A libertinus was not entitled to hold public office or the highest state priesthoods, but he could play a priestly role in the cult of the emperor. He could not marry a woman from a family of senatorial rank, nor achieve legitimate senatorial rank himself, but during the early Empire, freedmen held key positions in the government bureaucracy, so much so that Hadrian limited their participation by law. Any future children of a freedman would be born free, with full rights of citizenship.
The rise of successful freedmen—through either political influence in imperial service, or wealth—is a characteristic of early Imperial society. The prosperity of a high-achieving group of freedmen is attested by inscriptions throughout the Empire, and by their ownership of some of the most lavish houses at Pompeii, such as the House of the Vettii. The excesses of nouveau riche freedmen were satirized in the character of Trimalchio in the Satyricon by Petronius, who wrote in the time of Nero. Such individuals, while exceptional, are indicative of the upward social mobility possible in the Empire.
The Latin word ordo (plural ordines) refers to a social distinction that is translated variously into English as "class, order, rank," none of which is exact. One purpose of the Roman census was to determine the ordo to which an individual belonged. The two highest ordines in Rome were the senatorial and equestrian. Outside Rome, the decurions, also known as curiales (Greek bouleutai), were the top governing ordo of an individual city.
"Senator" was not itself an elected office in ancient Rome; an individual gained admission to the Senate after he had been elected to and served at least one term as an executive magistrate. A senator also had to meet a minimum property requirement of 1 million sestertii, as determined by the census. Nero made large gifts of money to a number of senators from old families who had become too impoverished to qualify. Not all men who qualified for the ordo senatorius chose to take a Senate seat, which required legal domicile at Rome. Emperors often filled vacancies in the 600-member body by appointment. A senator's son belonged to the ordo senatorius, but he had to qualify on his own merits for admission to the Senate itself. A senator could be removed for violating moral standards: he was prohibited, for instance, from marrying a freedwoman or fighting in the arena.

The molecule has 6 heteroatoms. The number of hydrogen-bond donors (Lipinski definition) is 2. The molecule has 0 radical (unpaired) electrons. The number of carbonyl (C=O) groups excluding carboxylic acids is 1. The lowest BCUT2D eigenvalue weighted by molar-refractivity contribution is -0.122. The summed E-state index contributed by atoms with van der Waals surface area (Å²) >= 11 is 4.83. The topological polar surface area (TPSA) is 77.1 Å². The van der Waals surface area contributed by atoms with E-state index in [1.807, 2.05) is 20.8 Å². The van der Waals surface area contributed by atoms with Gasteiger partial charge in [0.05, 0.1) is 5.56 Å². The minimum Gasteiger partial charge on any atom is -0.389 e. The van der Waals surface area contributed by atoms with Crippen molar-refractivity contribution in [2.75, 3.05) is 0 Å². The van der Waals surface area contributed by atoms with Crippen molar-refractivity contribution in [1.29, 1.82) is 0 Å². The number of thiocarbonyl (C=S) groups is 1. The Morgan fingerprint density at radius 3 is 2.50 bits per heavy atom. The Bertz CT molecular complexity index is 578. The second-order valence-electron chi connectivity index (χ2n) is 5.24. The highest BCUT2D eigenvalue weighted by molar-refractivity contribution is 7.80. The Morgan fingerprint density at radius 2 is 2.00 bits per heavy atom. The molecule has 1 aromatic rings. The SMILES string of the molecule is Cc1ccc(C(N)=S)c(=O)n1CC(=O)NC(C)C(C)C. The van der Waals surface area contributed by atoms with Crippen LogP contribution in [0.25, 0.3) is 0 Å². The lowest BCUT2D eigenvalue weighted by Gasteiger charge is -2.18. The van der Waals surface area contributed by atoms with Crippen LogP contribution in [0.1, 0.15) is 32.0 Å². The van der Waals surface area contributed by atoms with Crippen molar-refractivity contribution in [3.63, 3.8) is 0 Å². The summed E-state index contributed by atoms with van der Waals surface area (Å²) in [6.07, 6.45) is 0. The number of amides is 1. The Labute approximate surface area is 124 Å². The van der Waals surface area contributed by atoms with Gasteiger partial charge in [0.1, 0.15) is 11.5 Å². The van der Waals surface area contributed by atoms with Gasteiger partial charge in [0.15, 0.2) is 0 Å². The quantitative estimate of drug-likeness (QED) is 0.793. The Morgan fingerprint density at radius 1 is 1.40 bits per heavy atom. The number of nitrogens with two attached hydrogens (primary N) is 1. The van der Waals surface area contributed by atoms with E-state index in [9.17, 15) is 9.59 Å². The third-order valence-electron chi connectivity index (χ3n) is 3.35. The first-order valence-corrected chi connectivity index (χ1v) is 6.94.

In the time of Nero, senators were still primarily from Rome and other parts of Italy, with some from the Iberian peninsula and southern France; men from the Greek-speaking provinces of the East began to be added under Vespasian. The first senator from the most eastern province, Cappadocia, was admitted under Marcus Aurelius. By the time of the Severan dynasty (193–235), Italians made up less than half the Senate. During the 3rd century, domicile at Rome became impractical, and inscriptions attest to senators who were active in politics and munificence in their homeland (patria).
Senators had an aura of prestige and were the traditional governing class who rose through the cursus honorum, the political career track, but equestrians of the Empire often possessed greater wealth and political power. Membership in the equestrian order was based on property; in Rome's early days, equites or knights had been distinguished by their ability to serve as mounted warriors (the "public horse"), but cavalry service was a separate function in the Empire. A census valuation of 400,000 sesterces and three generations of free birth qualified a man as an equestrian. The census of 28 BC uncovered large numbers of men who qualified, and in 14 AD, a thousand equestrians were registered at Cadiz and Padua alone. Equestrians rose through a military career track (tres militiae) to become highly placed prefects and procurators within the Imperial administration.